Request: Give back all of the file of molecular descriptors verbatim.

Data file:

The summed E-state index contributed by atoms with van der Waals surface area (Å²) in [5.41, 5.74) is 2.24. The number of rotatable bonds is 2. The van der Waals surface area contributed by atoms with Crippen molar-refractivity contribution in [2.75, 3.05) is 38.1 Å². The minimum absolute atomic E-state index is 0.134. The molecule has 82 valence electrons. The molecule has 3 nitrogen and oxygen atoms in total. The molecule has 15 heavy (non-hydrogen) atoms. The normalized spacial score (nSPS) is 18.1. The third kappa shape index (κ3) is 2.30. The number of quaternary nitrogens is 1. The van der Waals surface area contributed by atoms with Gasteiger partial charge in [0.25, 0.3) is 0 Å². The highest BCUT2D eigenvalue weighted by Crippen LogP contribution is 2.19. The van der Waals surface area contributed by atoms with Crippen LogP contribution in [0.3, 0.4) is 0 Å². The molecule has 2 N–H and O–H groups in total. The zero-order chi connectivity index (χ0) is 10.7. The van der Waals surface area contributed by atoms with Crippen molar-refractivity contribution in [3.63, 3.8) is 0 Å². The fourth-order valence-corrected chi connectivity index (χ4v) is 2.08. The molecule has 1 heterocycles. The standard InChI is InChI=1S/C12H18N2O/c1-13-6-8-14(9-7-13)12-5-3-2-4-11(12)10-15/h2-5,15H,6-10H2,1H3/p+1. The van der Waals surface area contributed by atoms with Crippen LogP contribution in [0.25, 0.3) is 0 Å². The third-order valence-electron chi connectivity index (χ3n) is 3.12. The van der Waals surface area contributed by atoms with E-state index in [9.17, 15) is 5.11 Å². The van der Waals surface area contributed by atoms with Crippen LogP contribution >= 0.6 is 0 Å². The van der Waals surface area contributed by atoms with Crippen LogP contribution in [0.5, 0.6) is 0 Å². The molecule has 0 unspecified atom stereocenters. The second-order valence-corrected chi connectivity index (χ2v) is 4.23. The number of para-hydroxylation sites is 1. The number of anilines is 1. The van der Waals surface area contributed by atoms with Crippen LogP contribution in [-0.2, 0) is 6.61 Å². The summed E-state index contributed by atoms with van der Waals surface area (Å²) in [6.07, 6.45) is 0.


The summed E-state index contributed by atoms with van der Waals surface area (Å²) in [5.41, 5.74) is 2.24. The number of rotatable bonds is 2. The van der Waals surface area contributed by atoms with Crippen molar-refractivity contribution in [2.75, 3.05) is 38.1 Å². The minimum absolute atomic E-state index is 0.134. The molecule has 82 valence electrons. The molecule has 3 nitrogen and oxygen atoms in total. The molecule has 15 heavy (non-hydrogen) atoms. The normalized spacial score (nSPS) is 18.1. The third kappa shape index (κ3) is 2.30. The number of quaternary nitrogens is 1. The van der Waals surface area contributed by atoms with Gasteiger partial charge in [0.25, 0.3) is 0 Å². The highest BCUT2D eigenvalue weighted by Crippen LogP contribution is 2.19. The van der Waals surface area contributed by atoms with Crippen LogP contribution in [0.3, 0.4) is 0 Å². The molecule has 2 N–H and O–H groups in total. The zero-order chi connectivity index (χ0) is 10.7. The van der Waals surface area contributed by atoms with Crippen molar-refractivity contribution in [3.63, 3.8) is 0 Å². The fourth-order valence-corrected chi connectivity index (χ4v) is 2.08. The molecule has 1 heterocycles. The standard InChI is InChI=1S/C12H18N2O/c1-13-6-8-14(9-7-13)12-5-3-2-4-11(12)10-15/h2-5,15H,6-10H2,1H3/p+1. The van der Waals surface area contributed by atoms with Crippen LogP contribution in [0.25, 0.3) is 0 Å². The third-order valence-electron chi connectivity index (χ3n) is 3.12. The van der Waals surface area contributed by atoms with E-state index in [9.17, 15) is 5.11 Å². The van der Waals surface area contributed by atoms with Crippen LogP contribution >= 0.6 is 0 Å². The van der Waals surface area contributed by atoms with Crippen LogP contribution in [0.5, 0.6) is 0 Å². The molecule has 0 unspecified atom stereocenters. The second-order valence-corrected chi connectivity index (χ2v) is 4.23. The number of para-hydroxylation sites is 1. The number of anilines is 1. The van der Waals surface area contributed by atoms with Crippen LogP contribution in [-0.2, 0) is 6.61 Å². The summed E-state index contributed by atoms with van der Waals surface area (Å²) in [6.07, 6.45) is 0.